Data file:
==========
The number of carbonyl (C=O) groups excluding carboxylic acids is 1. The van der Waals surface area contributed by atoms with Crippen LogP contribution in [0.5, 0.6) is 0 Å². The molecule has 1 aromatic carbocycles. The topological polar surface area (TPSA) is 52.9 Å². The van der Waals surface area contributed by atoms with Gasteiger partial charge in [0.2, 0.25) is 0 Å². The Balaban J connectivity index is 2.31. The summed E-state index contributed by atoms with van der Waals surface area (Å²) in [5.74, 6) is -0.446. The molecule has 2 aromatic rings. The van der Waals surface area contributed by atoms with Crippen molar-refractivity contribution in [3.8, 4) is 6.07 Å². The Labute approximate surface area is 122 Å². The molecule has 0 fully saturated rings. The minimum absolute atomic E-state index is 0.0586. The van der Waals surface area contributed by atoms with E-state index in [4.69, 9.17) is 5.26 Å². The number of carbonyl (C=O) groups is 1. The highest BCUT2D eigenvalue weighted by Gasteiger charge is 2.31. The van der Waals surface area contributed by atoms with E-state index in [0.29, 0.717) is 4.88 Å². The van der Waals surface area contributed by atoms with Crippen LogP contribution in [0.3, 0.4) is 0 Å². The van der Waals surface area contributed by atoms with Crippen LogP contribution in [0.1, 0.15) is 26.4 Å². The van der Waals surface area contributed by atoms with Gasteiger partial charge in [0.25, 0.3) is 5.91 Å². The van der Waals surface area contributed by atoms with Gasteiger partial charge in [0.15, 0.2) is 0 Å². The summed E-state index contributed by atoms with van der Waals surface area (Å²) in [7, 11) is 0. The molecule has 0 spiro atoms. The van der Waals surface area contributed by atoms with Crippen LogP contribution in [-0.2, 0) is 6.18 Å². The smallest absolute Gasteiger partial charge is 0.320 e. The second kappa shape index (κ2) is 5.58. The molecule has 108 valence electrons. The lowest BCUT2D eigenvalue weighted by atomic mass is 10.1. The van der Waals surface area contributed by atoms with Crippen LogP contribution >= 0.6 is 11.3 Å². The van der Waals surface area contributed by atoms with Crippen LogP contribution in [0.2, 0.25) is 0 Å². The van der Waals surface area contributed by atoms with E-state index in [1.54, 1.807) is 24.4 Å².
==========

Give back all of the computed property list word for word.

The number of carbonyl (C=O) groups excluding carboxylic acids is 1. The van der Waals surface area contributed by atoms with Crippen LogP contribution in [0.5, 0.6) is 0 Å². The molecule has 1 aromatic carbocycles. The topological polar surface area (TPSA) is 52.9 Å². The van der Waals surface area contributed by atoms with Gasteiger partial charge in [0.2, 0.25) is 0 Å². The Balaban J connectivity index is 2.31. The summed E-state index contributed by atoms with van der Waals surface area (Å²) in [5.74, 6) is -0.446. The molecule has 2 aromatic rings. The van der Waals surface area contributed by atoms with Crippen molar-refractivity contribution in [3.8, 4) is 6.07 Å². The Labute approximate surface area is 122 Å². The molecule has 0 fully saturated rings. The minimum absolute atomic E-state index is 0.0586. The van der Waals surface area contributed by atoms with E-state index in [4.69, 9.17) is 5.26 Å². The number of carbonyl (C=O) groups is 1. The highest BCUT2D eigenvalue weighted by Gasteiger charge is 2.31. The van der Waals surface area contributed by atoms with E-state index in [0.29, 0.717) is 4.88 Å². The van der Waals surface area contributed by atoms with Crippen LogP contribution in [0.3, 0.4) is 0 Å². The van der Waals surface area contributed by atoms with Crippen LogP contribution in [0.1, 0.15) is 26.4 Å². The van der Waals surface area contributed by atoms with Gasteiger partial charge in [0.25, 0.3) is 5.91 Å². The van der Waals surface area contributed by atoms with Gasteiger partial charge in [0.15, 0.2) is 0 Å². The summed E-state index contributed by atoms with van der Waals surface area (Å²) in [7, 11) is 0. The molecule has 0 spiro atoms. The van der Waals surface area contributed by atoms with Crippen LogP contribution in [-0.2, 0) is 6.18 Å². The smallest absolute Gasteiger partial charge is 0.320 e. The second kappa shape index (κ2) is 5.58. The molecule has 108 valence electrons. The lowest BCUT2D eigenvalue weighted by atomic mass is 10.1. The van der Waals surface area contributed by atoms with Crippen LogP contribution >= 0.6 is 11.3 Å². The van der Waals surface area contributed by atoms with Crippen LogP contribution in [0.2, 0.25) is 0 Å². The van der Waals surface area contributed by atoms with E-state index in [1.54, 1.807) is 24.4 Å².